I read Reihan Salam’s blog post on cooperatives yesterday with interest. Thought-provoking, as usual. But not very persuasive, I’m sad to say. There are several things to keep in mind about the proposal.
First, there is no shortage of alternative business forms in health insurance. Cooperatives already exist. So do firms that integrate insurance, prepaid care, and even direct provision of services, in cases where HMOs employ providers or hospitals own both physician practices and insurers. Obviously, nonprofits have always played a major role in the health-insurance field in the form of Blue Cross and Blue Shield associations. Early on, before the Blues organized themselves as an effective lobby in state capitals and manipulated tax and regulatory policies to their advantage, there were both for-profit players trying to get into the market (life insurers, primarily) as well as member-owned benevolent societies that look an awful lot like the picture people have today of a health-care cooperative.
Conservatives should not declare for or against any particular business form. It’s a question about which the federal government should be entirely neutral. It isn’t, but it should be. Now, we can and should champion consumer-drive health care as an alternative to today’s costly, bureaucratic, and illogical system, but that’s a concept encompassing many different potential approaches and arrangements. It’s not a new system of politically controlled health plans set up, financed, and favored by Washington.
If there are federal or state rules that inhibit the formation and operation of cooperatives in health care, by all means let’s call for their reform or elimination. But don’t be fooled — politicians who favor a government monopoly in health insurance, recognize its political impossibility, and then come out for co-ops haven’t changed their mind. They haven’t even changed their strategy. They’ve changed their tactics.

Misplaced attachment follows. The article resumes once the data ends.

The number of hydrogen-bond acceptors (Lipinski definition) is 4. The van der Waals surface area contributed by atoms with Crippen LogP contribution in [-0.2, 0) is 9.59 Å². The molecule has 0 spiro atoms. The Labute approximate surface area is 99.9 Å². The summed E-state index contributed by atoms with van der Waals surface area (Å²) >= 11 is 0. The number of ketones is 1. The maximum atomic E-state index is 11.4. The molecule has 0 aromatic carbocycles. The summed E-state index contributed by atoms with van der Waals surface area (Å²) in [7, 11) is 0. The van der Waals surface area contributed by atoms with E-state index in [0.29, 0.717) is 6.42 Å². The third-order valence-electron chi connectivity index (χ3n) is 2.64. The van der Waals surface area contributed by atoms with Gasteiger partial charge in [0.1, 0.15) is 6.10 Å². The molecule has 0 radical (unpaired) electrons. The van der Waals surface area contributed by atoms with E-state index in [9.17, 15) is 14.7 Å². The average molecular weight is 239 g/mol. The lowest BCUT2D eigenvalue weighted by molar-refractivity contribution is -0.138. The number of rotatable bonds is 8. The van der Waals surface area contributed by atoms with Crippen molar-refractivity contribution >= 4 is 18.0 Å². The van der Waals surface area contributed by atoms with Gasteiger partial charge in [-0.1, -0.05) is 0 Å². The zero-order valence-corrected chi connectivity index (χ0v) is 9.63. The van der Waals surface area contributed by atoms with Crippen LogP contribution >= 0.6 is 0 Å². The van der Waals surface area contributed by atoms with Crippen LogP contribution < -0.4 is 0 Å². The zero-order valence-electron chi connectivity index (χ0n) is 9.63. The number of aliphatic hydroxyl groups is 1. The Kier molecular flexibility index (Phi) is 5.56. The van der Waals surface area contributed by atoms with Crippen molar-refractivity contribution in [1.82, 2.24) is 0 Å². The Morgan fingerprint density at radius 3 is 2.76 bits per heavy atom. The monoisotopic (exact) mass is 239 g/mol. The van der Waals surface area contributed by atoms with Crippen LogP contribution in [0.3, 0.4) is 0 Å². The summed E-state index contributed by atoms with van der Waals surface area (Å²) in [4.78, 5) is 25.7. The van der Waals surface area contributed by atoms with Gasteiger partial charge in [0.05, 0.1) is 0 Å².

The original plan was to set up a federal government “option” to which tens of millions of Americans would inevitably be steered by imposing new rules and costs on current employer-sponsored health plans. The new plan is to set up a network of government-controlled cooperatives to which tens of millions of Americans will be steered by the same sort of new regulations and mandates/taxes intended to make current insurance arrangements less viable.
Students of history will recognize this as not all that different from how the Blues achieved market dominance in so many states decades ago — not through real market competition but by having friendly politicians rig the system in their favor through regulations and taxes with disparate impact on competing insurers.
Conservatives shouldn’t fall for this. We should argue for gradual policies (yes, they’ll better fit the public mood) that given families more control and choice within a truly competitive marketplace. We should stress themes such as personal ownership, medical privacy, portability, flexibility, and innovation. We should favor states over Washington, and private initiative over states. And we shouldn’t be tempted to make a bad deal just for the sake of looking like a problem-solver. Just ask former governor Romney.